Looking Inward to Drive Outperformance
by Alex Adamopoulos

guestPosted by

Peter Drucker once said, “if you want something new, you have to stop doing something old.” The simplicity of Drucker’s dialogue seems always to cast a shadow over the depths of the words he said. 

In the wake of past and ongoing hardships—the pandemic, labor shortages, supply-chain instability and inflation—businesses continue to adjust while looking for something new to keep up with quickly evolving market and consumer demands. Many organizations have begun to reconsider new working models and the implementation of cutting-edge tools as much as the outcomes of their work, productivity and employee satisfaction. While new articles are published daily preaching the effectiveness of hybrid working or giving us 10 reasons our business needs AI, these innovative practices and tools are only as effective as employees working with and within them. 

That is why, to generate performance that matters, businesses must remember that an inside-out approach which focuses on employees and their work environment must be part of their broader business plans. And, by looking inwardly, employers can determine the support and resources their employees need to flourish as well as identify the pieces of their workplace environment and culture that must change. After all, if you want to find new ways to increase performance, you have to stop doing the same old things.  

In anticipation of this year’s Global Peter Drucker Forum, the Emergn team developed an eBook to be released at the Forum, Creating Performance that Matters in the Workplace. In it, we discuss the five surefire ways to create performance that matters in the workplace:

1. Building trust

By implementing an employee-first environment, working models that promote employee performance and servant leadership that focuses on the enhancement and elimination of employees’ strengths and weaknesses, employers can build trust with employees through compassion, inclusion and earned autonomy. This two-way trust, in turn, increases employee job satisfaction, wellbeing and self-motivation while encouraging creative and innovative thinking.

2. Facilitating communication and team collaboration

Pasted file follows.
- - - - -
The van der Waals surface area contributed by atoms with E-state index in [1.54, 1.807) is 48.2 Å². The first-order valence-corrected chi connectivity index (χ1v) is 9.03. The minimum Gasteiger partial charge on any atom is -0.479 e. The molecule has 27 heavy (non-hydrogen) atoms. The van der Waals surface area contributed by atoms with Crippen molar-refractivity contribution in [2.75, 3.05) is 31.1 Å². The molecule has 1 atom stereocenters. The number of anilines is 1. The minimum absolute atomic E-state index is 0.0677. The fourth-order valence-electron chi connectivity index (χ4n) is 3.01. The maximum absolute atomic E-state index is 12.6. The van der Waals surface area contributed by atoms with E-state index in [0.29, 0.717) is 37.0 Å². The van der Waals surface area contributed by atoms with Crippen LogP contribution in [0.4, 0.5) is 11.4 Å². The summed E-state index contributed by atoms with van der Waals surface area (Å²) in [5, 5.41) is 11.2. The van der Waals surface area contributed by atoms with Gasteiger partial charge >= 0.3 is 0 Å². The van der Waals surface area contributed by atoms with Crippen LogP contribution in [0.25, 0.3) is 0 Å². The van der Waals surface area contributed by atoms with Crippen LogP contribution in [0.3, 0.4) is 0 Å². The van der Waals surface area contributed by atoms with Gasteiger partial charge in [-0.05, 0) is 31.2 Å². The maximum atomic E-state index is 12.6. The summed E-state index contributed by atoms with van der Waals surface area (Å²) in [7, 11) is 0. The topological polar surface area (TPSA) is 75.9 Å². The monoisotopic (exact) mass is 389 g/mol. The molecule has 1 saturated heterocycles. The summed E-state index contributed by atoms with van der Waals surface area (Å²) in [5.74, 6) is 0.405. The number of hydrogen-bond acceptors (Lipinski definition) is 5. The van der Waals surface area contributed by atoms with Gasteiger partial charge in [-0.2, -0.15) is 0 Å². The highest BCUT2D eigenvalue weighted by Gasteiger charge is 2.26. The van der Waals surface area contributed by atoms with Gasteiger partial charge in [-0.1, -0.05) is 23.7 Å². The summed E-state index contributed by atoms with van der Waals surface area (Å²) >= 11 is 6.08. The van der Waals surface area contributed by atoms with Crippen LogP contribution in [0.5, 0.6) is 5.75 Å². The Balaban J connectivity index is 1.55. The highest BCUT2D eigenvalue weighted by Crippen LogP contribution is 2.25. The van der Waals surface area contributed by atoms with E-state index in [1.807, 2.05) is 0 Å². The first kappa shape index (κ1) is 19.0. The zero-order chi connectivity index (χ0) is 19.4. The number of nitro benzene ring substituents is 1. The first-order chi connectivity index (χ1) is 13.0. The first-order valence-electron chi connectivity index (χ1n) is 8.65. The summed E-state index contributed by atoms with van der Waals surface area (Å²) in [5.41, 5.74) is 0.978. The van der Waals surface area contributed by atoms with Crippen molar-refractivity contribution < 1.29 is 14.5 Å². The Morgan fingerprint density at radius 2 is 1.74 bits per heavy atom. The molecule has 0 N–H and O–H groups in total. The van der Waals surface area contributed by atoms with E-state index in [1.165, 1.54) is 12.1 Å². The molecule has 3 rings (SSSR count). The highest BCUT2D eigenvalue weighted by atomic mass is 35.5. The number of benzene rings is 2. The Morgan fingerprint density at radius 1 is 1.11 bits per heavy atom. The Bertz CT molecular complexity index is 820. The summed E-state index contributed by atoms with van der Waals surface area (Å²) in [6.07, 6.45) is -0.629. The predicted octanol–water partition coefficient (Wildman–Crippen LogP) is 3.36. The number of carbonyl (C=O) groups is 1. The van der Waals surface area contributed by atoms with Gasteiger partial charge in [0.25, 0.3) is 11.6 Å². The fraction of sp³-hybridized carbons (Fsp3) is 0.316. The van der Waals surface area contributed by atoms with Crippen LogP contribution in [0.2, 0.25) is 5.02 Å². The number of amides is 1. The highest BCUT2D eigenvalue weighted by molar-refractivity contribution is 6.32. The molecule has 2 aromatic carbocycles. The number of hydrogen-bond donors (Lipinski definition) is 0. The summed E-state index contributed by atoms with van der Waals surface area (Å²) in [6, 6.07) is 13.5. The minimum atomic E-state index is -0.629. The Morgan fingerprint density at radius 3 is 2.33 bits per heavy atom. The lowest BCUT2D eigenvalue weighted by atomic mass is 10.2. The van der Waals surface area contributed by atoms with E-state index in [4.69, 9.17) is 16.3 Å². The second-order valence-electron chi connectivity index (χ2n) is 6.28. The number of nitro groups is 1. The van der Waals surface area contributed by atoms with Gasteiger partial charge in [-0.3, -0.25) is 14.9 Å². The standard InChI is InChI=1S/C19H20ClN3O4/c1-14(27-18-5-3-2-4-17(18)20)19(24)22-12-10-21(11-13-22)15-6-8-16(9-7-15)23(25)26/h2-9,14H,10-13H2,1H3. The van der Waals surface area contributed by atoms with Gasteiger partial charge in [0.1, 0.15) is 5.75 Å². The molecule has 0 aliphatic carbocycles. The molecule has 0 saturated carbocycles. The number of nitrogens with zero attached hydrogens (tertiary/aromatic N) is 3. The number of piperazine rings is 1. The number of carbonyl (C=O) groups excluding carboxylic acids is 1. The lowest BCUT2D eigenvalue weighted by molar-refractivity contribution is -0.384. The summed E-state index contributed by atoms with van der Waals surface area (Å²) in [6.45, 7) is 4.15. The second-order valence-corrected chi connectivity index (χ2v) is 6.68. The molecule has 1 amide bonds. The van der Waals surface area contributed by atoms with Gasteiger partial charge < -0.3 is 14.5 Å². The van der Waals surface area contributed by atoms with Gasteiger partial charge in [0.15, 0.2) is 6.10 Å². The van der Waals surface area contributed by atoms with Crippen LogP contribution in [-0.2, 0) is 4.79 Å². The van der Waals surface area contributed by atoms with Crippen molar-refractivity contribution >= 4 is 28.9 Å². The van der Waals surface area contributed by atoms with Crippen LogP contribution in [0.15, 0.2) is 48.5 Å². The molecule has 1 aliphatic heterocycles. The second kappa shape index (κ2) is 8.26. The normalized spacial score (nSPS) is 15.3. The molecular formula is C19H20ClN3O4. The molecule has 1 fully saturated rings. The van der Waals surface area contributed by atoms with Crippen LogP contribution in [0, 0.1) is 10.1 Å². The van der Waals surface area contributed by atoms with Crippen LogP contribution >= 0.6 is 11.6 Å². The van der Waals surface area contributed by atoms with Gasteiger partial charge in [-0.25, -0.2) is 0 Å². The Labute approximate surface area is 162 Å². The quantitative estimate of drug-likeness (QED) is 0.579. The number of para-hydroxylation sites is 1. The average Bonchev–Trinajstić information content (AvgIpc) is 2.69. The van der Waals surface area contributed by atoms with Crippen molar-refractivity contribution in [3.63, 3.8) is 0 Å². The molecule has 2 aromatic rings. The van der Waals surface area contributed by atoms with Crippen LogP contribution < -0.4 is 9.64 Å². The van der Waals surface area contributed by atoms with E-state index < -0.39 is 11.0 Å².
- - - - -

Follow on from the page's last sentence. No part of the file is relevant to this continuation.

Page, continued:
Research estimates that poor workplace communication costs US businesses $1.2 trillion a year. Implementing popular modern methodologies, like Scrum or Scaled Agile Framework (SAFe), to drive team collaboration without analyzing if the method is truly the best fit for specific teams and projects is one frequent culprit. Effective, performance-enhancing internal communications require employee engagement, effective leadership and the right technology. Through the alignment of all three, leaders ensure teams are working toward a shared goal, with the knowledge and tools to streamline communications and facilitate team collaboration.

3. Encouraging forward thinking and experimentation

Agile operations that thrive through rapid innovation and changing market and demand responsiveness are only successful alongside equally agile employees. Introducing a ‘discovery mindset’—a philosophy that pushes teams to take a more iterative approach to their thinking by encouraging experimentation, forward-thinking, and learning from failure—teaches employees to think freely, embrace change and learn through experimentation and their own mistakes. Teams working with a ‘discovery mindset’ do not get lost in routine. They are constantly searching for ways to improve customer and business outcomes and are willing to try new things even if they fail. Allowing employees to think and work openly and creatively will lead to more intuitive, context-sensitive, and personalized products and better overall performance.

4. Investing in employees’ growth

Emergn’s 2022 survey report, The Pursuit of Effective Workplace Training, found that having a strong workplace training program played a big role in an employee’s decision to stay with a company. However, many organizations still use generic learning and development (L&D) programs that are inaccessible or irrelevant to their employees. Developing strategic context-focused L&D that aligns training with business and customer goals is an easy way to feed employees’ appetite to grow and fuel motivation while improving productivity and outcomes.

5. Creating purpose and motivation

Now more than ever, employees are looking for purpose and fulfillment through their job, and it is up to business leaders to create that purpose and fulfillment in their contributions. Research has shown that effective short- and long-term goal setting positively affects employee engagement, motivation, and accountability. Further, setting achievable goals and celebrating the completion of those goals has been shown to increase both satisfaction and job retention. The setting of effective short- and long-term individual goals that align with larger strategic business objectives will help employees feel more connected to the company, increase accountability and generate improved performance and business outcomes.

Businesses looking for new ways to improve productivity in today’s fast-paced markets should think twice before trying to patch operations with the latest methodologies and innovative tools. Leaders who truly understand business, like Peter Drucker, know that if you want something new to work, you must change your old ways. Looking inward, focusing on empowering employees and improving the working environment through strategic and calculated change is one important lever to drive performance that matters.

About the author:

Alex Adamopoulos is Chairman and CEO of Emergn Ltd

Sign up to view the full eBook, Creating Performance that Matters in the Workplace, at emergn.com/drucker-performance

Leave a Reply

Your email address will not be published. Required fields are marked *